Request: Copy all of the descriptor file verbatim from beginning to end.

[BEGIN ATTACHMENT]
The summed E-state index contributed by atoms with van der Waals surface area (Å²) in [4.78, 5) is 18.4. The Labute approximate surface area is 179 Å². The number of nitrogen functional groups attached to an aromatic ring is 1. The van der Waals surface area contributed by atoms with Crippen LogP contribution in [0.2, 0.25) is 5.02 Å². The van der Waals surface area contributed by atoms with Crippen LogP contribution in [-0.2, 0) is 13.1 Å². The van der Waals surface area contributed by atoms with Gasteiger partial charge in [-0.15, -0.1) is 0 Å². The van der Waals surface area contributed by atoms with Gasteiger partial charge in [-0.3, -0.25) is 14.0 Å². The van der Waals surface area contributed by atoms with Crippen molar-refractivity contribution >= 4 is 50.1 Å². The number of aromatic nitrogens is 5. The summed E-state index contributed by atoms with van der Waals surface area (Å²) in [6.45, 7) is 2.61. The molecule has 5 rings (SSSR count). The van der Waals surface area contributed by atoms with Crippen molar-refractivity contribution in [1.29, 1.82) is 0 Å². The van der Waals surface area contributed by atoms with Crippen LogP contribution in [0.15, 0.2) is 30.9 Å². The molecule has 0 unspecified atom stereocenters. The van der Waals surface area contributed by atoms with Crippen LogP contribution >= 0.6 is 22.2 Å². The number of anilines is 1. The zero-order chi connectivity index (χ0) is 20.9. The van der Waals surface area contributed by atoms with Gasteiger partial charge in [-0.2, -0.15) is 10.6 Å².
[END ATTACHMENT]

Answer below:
The summed E-state index contributed by atoms with van der Waals surface area (Å²) in [4.78, 5) is 18.4. The Labute approximate surface area is 179 Å². The number of nitrogen functional groups attached to an aromatic ring is 1. The van der Waals surface area contributed by atoms with Crippen LogP contribution in [0.2, 0.25) is 5.02 Å². The van der Waals surface area contributed by atoms with Crippen LogP contribution in [-0.2, 0) is 13.1 Å². The van der Waals surface area contributed by atoms with Gasteiger partial charge in [-0.15, -0.1) is 0 Å². The van der Waals surface area contributed by atoms with Gasteiger partial charge in [-0.3, -0.25) is 14.0 Å². The van der Waals surface area contributed by atoms with Crippen molar-refractivity contribution >= 4 is 50.1 Å². The number of aromatic nitrogens is 5. The summed E-state index contributed by atoms with van der Waals surface area (Å²) in [6.45, 7) is 2.61. The molecule has 5 rings (SSSR count). The van der Waals surface area contributed by atoms with Crippen molar-refractivity contribution in [1.29, 1.82) is 0 Å². The van der Waals surface area contributed by atoms with Crippen LogP contribution in [0.15, 0.2) is 30.9 Å². The molecule has 0 unspecified atom stereocenters. The van der Waals surface area contributed by atoms with Crippen LogP contribution >= 0.6 is 22.2 Å². The number of anilines is 1. The zero-order chi connectivity index (χ0) is 20.9. The van der Waals surface area contributed by atoms with Gasteiger partial charge in [-0.2, -0.15) is 10.6 Å².